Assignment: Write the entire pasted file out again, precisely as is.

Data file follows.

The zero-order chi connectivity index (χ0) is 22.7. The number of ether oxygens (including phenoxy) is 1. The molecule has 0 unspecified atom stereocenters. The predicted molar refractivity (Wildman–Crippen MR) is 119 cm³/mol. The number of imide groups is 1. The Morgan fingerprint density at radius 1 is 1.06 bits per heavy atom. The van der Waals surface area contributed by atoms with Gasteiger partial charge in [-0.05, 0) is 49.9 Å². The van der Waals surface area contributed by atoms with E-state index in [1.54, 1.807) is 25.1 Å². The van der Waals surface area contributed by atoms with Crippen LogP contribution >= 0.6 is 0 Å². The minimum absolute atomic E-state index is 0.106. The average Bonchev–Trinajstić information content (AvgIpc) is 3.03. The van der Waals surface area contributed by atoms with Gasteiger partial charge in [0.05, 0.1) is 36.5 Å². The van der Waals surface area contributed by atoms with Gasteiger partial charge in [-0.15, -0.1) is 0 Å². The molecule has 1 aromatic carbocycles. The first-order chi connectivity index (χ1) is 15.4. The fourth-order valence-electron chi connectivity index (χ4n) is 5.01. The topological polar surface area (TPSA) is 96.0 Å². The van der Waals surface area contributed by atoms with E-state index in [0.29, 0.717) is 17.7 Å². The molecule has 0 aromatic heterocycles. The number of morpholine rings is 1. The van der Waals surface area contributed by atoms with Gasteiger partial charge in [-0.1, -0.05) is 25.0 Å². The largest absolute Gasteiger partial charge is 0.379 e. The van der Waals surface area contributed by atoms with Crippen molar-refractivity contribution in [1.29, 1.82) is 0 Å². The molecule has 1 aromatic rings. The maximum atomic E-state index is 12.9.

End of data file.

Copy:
The zero-order chi connectivity index (χ0) is 22.7. The number of ether oxygens (including phenoxy) is 1. The molecule has 0 unspecified atom stereocenters. The predicted molar refractivity (Wildman–Crippen MR) is 119 cm³/mol. The number of imide groups is 1. The Morgan fingerprint density at radius 1 is 1.06 bits per heavy atom. The van der Waals surface area contributed by atoms with Gasteiger partial charge in [-0.05, 0) is 49.9 Å². The van der Waals surface area contributed by atoms with E-state index in [1.54, 1.807) is 25.1 Å². The van der Waals surface area contributed by atoms with Crippen LogP contribution >= 0.6 is 0 Å². The minimum absolute atomic E-state index is 0.106. The average Bonchev–Trinajstić information content (AvgIpc) is 3.03. The van der Waals surface area contributed by atoms with Gasteiger partial charge in [0.05, 0.1) is 36.5 Å². The van der Waals surface area contributed by atoms with Gasteiger partial charge in [-0.15, -0.1) is 0 Å². The molecule has 1 aromatic carbocycles. The first-order chi connectivity index (χ1) is 15.4. The fourth-order valence-electron chi connectivity index (χ4n) is 5.01. The topological polar surface area (TPSA) is 96.0 Å². The van der Waals surface area contributed by atoms with E-state index in [0.29, 0.717) is 17.7 Å². The molecule has 0 aromatic heterocycles. The number of morpholine rings is 1. The van der Waals surface area contributed by atoms with Gasteiger partial charge in [-0.1, -0.05) is 25.0 Å². The largest absolute Gasteiger partial charge is 0.379 e. The van der Waals surface area contributed by atoms with Crippen molar-refractivity contribution in [1.29, 1.82) is 0 Å². The molecule has 1 aromatic rings. The maximum atomic E-state index is 12.9.